The effect of the other system design variables 7. k. a. and X were investigated in systematic fashion by the independent variation of one parameter, while maintaining the others constant at the arbitrarily selected standard design configuration r = 0.3. a -0.54 77 (97°), /< = 0.7-4, and X = 1.0 for a range of ft values 0, 1.0, and 2.0. The results of the study are presented in Fig. 8.9. The engine output was represented in dimensionless terms as (P!p„tax VT).

Fig. 8.9(a) shows the effect of variation in the phase angle a on the power output for three dillerent mass ratios. Increase in ft causes substantial increase in the power output and a slight change in the angle ai which the maximum power occurs.

Fig. 8.9(b) shows the effect of variation in the swept volume ralio k on the power output for three different mass ratios. Increase in (3 causes substantial increase in the power output and a marked reduction in the swept volume ratio at which the maximum power occurs.

Fig. 8.9(c) shows the elTect of variation in temperature ratio r on engine output. A decrease in t corresponds to an increase in the expansion space temperature T, with the compression space temperature held constant. With a gaseous working fluid the engine output increases progressively with increase in expansion space temperature. This is not true for the compound working fluid. For a mass taiio of ft - 1.0 there is a progressive increase in the output power towards an apparent maximum. For a mass ratio of ft 2.0 the engine output increases slightly to a maximum value at t = 0.2 and then actually decreases with further

Tcmpcratuer inlo.» Tempcuiurc ntto, .V

Fi«i. 8.9. Composite diagram illustrating the eilccts on the power output of Schmidt-cycle systems with n compound working fluid as a consequence of changes ir. the temperature ratio, dead volume ratio, phase angle and swept volume ratio (aftci Walker and Agbi 1974).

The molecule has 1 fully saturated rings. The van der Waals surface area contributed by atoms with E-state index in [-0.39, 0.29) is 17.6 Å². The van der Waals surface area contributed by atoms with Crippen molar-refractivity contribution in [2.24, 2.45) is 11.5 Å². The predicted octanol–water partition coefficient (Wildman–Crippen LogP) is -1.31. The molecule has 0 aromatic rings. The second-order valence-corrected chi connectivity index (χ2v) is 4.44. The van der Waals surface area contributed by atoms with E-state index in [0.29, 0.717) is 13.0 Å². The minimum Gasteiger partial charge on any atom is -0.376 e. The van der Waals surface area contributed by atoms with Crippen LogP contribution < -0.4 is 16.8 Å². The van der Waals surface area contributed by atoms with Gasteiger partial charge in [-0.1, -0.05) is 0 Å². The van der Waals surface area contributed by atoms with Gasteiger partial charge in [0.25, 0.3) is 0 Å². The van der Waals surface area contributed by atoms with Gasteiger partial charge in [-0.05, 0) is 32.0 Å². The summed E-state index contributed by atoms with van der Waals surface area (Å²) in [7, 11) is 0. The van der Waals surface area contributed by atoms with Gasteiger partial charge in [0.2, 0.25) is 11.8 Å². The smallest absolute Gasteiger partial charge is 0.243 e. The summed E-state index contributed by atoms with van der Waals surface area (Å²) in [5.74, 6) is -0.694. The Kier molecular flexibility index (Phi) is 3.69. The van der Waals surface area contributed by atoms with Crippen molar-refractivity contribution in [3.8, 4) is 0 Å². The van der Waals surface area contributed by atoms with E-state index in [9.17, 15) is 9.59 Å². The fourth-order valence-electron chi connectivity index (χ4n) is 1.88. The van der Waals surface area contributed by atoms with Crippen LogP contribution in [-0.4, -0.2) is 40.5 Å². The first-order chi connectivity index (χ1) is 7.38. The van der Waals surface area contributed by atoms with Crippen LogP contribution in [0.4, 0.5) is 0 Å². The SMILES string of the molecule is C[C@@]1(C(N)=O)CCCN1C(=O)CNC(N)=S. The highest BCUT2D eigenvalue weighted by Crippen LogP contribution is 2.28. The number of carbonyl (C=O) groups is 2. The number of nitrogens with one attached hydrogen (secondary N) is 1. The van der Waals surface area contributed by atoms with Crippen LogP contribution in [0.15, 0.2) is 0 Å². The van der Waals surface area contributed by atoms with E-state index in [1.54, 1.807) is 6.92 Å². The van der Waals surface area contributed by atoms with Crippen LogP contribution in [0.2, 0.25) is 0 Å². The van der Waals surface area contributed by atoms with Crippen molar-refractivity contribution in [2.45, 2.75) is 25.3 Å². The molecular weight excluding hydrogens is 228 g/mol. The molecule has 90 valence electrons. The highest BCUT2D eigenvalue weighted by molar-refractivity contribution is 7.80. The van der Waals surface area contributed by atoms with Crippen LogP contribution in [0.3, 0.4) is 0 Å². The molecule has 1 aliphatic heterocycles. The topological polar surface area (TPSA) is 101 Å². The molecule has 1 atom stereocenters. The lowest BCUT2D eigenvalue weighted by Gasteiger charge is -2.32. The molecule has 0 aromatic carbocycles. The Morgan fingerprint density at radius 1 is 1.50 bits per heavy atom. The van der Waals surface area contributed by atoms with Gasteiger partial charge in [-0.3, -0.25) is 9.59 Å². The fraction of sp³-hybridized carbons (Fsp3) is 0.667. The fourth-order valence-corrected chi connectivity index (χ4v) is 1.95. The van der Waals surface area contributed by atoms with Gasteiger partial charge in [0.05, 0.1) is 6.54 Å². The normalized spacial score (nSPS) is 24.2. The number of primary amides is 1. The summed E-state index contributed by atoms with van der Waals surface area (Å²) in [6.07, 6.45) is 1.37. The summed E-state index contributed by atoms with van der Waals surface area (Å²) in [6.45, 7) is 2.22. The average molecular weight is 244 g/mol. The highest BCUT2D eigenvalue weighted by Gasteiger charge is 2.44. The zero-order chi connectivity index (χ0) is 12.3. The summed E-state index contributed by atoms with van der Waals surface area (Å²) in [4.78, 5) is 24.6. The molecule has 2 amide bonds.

Tcmpcratuer inlo.» Tempcuiurc ntto, .V

Fi«i. 8.9. Composite diagram illustrating the eilccts on the power output of Schmidt-cycle systems with n compound working fluid as a consequence of changes ir. the temperature ratio, dead volume ratio, phase angle and swept volume ratio (aftci Walker and Agbi 1974).

characteristic for a power system which may find application in some control and monitoring functions.

Fig 8.9(d) shows the effect of variation in the dead space ratio X on the power output of the engine. It has long been recognized that for gaseous working fluids the dead space is an important design criterion and should be reduced to the minimum in order to maximize power output. It is therefore of substantial interest that the power output with a compound working fluid is much less sensitive to variation in the dead space. Indeed, as shown in big. 8.9(d), the power output actually increases with increase in dead volume ratio up to X= 1.0 and thereafter declines along a shallow curve. This virtual independence of power output to the dead space is important for it will permit the use of heat exchange components of enhanced design with large internal surface area.

Distribution and mass flow rate

It was of interest to study the mass distribution of working fluid in a Stirling engine with a compound working fluid. The mass distribution characteristics obtained for the standard design configuration with 0 = 0

Fig. 8.10. Mass distribution in the compression ami expansion spaces of Schmidt-cycle systems with a gaseous and compound working fluid (after Walker and Agbi 19741.

compression space. Fluid in the dead space is not included- The fluid masses are expressed in dimensionless terms by the arbitrary definition of a reference mass m*.

It was of interest to note from Fig. 8.10 that with a compound working fluid there was a concentration of mass in the compression space and a reduced mass in the expansion space, compared with a gaseous working fluid. The concentration of mass in the compression space was explained by the assumption that the vapour component at low temperatures was assumed to have zero vapour pressure and volume so that the gas component pressure in the compression space was greater than in the expansion space. This eliect was additional to the normal densilication of the working fluid due to the temperature difference. Concentration of mass in the compression space was thought to explain the reduction observed in Fig. 8.9(b) in the optimum value of the swept volume ratio k with increasing (1.

Cyclic mass velocity characteristics lor ihe How of working fluid to and from the expansion and compression spaces were derived for the standard design configuration. These curves are presented in Tig. 8.11(a) for the case (} - 0 and Fig. 8.11(b) for the case 0 = 2.0.

In both Figs. 8.1 1(a) and (b) the curve G-C represents the rate of fluid flow out of the expansion space, the curve C-K-E represents fluid flow rates into the expansion space, and the curve E-Vl represents fluid flow out of the expansion space. The curve l l-B represents fluid How into the compression space, the curve B-J-D represents flow out of the compression space, and the curve D-L-N represents flow into the compression space.